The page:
Find out how to increase the efficiency of your IT projects
If most projects were completed in the same way they had been drawn up on paper, managers’ lives would be a lot easier. However, we know that reality is not like that and, for this, IT organizations or non-project oriented organizations need to improve their skills constantly, while managing to achieve success in their endeavors. However, companies that are not project-oriented and that do not have a project management office, or a level of maturity in this area, have more difficulty to achieve success in their endeavors.
Research on the maturity of the project area, best practices and methodologies, such as those carried out by Pmsurvey.org, indicate that the more mature the company in this area, the best results in the execution of their projects. However, even if an organization adopts more efficient and modern methodologies in project management, it is vital to be aware of everything on a daily basis to ensure that their efforts are not wasted. With that in mind, we have prepared 8 tips for making a project management more efficient. Check out the full list:
1. Adopt only One Methodology
The discussion about what is the best methodology to manage an IT project can be endless, but we must recognize that most of them have sufficient elements to help organizations achieve their goals.
Thus, the first tip is to understand if the project team and their clients are more inclined to more traditional methodologies of project development (cascaded) or if they can already manage to work with agile methods that make task more dynamic during execution. After choosing a methodology, try to keep it until the end of the project to ensure end-to-end standardization.
2. Frequently Align Expectations
The same project usually has many stakeholders who have different expectations throughout the enterprise. Therefore, another helpful tip is to have the manager get to know in depth the expectations of sponsors, clients, suppliers and staff and, where necessary, hold meetings or send memos to align them periodically. This will prevent conflicts during the execution of the steps in the project, saving time and resources.
3. Send the ‘scope creep’ away: the famous Frankenstein Project
Any professional with a minimum of experience in managing projects must have already participated in project in which a scope became a true Frankenstein throughout the execution of the project.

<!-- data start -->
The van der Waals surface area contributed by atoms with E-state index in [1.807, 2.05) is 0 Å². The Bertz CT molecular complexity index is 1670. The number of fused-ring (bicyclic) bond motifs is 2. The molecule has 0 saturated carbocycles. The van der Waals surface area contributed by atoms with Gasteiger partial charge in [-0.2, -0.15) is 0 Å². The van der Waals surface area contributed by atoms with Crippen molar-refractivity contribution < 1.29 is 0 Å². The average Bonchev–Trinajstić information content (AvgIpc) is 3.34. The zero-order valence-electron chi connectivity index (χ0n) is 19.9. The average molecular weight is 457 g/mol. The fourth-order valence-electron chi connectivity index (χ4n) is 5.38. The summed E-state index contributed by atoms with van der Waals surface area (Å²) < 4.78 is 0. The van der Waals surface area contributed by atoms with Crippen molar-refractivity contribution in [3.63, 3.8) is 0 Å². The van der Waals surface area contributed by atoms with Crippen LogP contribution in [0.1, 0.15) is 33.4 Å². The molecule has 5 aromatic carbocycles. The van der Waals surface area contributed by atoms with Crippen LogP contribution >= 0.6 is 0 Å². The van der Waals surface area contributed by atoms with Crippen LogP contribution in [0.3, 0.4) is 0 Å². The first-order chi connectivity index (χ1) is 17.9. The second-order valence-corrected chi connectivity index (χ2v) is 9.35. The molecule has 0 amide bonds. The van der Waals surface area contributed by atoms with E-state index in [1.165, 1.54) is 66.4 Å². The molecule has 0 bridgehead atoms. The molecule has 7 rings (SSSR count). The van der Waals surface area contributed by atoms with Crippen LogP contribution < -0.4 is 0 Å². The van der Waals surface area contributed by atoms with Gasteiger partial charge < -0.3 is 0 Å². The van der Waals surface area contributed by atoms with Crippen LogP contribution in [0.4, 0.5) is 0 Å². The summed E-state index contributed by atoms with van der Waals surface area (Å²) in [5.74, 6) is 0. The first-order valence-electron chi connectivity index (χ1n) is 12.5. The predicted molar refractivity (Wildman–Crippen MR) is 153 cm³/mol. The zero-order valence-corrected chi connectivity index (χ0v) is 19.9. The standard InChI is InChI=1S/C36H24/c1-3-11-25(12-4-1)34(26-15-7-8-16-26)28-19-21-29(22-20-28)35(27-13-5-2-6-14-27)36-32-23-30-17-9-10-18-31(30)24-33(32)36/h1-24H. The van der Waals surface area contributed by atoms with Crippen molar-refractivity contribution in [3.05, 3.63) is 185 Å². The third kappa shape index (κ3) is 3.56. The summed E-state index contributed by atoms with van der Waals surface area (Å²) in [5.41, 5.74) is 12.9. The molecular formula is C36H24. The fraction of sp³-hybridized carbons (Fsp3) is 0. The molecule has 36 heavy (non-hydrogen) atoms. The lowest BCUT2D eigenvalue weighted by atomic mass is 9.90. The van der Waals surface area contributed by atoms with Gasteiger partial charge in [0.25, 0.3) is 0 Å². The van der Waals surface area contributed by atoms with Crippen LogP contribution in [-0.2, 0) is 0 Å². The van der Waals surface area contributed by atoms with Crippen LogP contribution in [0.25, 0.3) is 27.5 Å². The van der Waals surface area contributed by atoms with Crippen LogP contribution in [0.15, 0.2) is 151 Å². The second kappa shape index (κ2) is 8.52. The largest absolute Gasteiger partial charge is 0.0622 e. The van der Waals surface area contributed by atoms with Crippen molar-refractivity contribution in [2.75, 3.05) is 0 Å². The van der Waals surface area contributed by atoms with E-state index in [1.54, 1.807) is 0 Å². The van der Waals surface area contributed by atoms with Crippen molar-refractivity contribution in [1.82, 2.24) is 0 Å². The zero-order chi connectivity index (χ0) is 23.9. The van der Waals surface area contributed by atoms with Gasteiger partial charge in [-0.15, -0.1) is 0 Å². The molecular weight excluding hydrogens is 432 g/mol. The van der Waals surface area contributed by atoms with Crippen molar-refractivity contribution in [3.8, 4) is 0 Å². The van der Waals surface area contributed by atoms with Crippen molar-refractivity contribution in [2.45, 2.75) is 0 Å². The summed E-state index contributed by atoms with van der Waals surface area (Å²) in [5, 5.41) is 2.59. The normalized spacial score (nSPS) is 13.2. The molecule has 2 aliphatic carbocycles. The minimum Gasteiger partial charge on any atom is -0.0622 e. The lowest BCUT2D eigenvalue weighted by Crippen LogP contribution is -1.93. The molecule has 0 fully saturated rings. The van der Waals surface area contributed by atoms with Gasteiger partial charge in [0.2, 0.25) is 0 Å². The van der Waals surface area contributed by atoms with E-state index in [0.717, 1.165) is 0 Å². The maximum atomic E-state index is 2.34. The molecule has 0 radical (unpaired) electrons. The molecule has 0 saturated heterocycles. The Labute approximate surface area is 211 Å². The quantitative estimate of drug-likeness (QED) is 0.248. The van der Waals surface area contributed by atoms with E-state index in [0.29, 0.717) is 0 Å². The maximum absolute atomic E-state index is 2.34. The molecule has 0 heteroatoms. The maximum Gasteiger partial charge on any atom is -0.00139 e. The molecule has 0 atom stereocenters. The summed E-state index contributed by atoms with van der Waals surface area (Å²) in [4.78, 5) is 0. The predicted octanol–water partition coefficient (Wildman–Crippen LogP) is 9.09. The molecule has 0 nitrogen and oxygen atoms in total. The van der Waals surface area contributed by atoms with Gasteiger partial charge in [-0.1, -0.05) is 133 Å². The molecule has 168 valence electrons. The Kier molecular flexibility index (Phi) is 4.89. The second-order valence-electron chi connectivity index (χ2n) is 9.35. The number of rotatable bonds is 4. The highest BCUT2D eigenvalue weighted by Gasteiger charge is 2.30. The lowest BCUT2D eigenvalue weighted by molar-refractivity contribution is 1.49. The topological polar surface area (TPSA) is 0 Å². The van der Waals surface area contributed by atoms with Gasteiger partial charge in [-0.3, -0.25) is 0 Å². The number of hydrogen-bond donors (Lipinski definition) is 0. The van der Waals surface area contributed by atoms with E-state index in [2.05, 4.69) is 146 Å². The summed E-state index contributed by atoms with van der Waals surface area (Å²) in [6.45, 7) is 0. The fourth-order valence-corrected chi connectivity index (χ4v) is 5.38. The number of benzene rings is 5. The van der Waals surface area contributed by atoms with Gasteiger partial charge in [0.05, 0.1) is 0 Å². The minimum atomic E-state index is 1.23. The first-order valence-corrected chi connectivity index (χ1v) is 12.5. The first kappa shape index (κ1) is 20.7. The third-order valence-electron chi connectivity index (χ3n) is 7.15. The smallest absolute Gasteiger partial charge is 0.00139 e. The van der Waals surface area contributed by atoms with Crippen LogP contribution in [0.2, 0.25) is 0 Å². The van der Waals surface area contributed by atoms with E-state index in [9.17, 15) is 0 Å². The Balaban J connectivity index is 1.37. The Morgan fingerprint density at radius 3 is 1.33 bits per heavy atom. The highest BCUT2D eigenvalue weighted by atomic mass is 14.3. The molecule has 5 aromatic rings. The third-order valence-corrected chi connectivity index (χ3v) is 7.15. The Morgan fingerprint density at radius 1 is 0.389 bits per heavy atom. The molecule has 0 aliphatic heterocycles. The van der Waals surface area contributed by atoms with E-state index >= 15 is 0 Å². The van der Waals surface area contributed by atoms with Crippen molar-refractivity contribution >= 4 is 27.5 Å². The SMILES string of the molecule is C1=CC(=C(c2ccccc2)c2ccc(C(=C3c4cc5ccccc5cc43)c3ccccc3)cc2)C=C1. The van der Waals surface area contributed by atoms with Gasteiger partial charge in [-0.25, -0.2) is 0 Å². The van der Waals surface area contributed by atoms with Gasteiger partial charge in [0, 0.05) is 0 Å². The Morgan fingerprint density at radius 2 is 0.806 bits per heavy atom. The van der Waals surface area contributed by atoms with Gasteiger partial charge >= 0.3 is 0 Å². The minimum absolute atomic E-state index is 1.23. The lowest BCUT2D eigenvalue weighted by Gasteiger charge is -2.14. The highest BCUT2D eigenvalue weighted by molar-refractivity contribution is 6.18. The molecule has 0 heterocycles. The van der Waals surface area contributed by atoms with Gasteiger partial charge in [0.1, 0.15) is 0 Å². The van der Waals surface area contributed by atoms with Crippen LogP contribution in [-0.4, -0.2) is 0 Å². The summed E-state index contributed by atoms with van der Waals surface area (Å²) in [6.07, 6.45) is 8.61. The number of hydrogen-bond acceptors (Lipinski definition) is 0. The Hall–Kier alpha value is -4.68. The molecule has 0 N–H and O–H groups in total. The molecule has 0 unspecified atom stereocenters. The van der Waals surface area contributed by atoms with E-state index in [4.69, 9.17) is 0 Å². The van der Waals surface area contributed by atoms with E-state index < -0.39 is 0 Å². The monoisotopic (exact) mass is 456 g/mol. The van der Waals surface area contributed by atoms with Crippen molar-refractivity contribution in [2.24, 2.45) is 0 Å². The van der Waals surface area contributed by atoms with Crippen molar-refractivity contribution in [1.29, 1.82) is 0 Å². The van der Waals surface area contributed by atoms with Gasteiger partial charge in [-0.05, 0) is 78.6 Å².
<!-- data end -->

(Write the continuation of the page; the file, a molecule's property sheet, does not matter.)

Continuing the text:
In order to avoid the ‘scope creep’, the manager must excel in the planning phase, clearly defining the scope and arranging to have a formal acceptance from the client, so that the project details and peculiarities are only understood during its execution.
4. Keep your Feet on the Ground
Unrealistic estimates of hours needed for completing a task can be a real mess for any project. So, when organizing the schedule, an important tip is to align and approve the estimates of time with team members involved in the task, avoiding unpleasant surprises at the time of execution.
One of the greatest nightmares of IT decision-makers is certainly the execution of projects. Any experienced manager has been through projects that were abandoned in the middle of the road due to changes in priorities or by constant delays that break the trust relationship between the sponsor and the project manager. A down-to-Earth project with well-defined milestones transmits a lot more confidence and has more chance to go further than the projects that promise a lot.
5. Promote Communication
Many surveys conducted with managers throughout the world usually reveal that communication is one of the most recurrent causes for failures in projects. Therefore, invest in all the tools and practices you can reach not only for each person to understand their role in the project, but also so that they can keep updated about their results and feed the rest of the team with information about their own performance.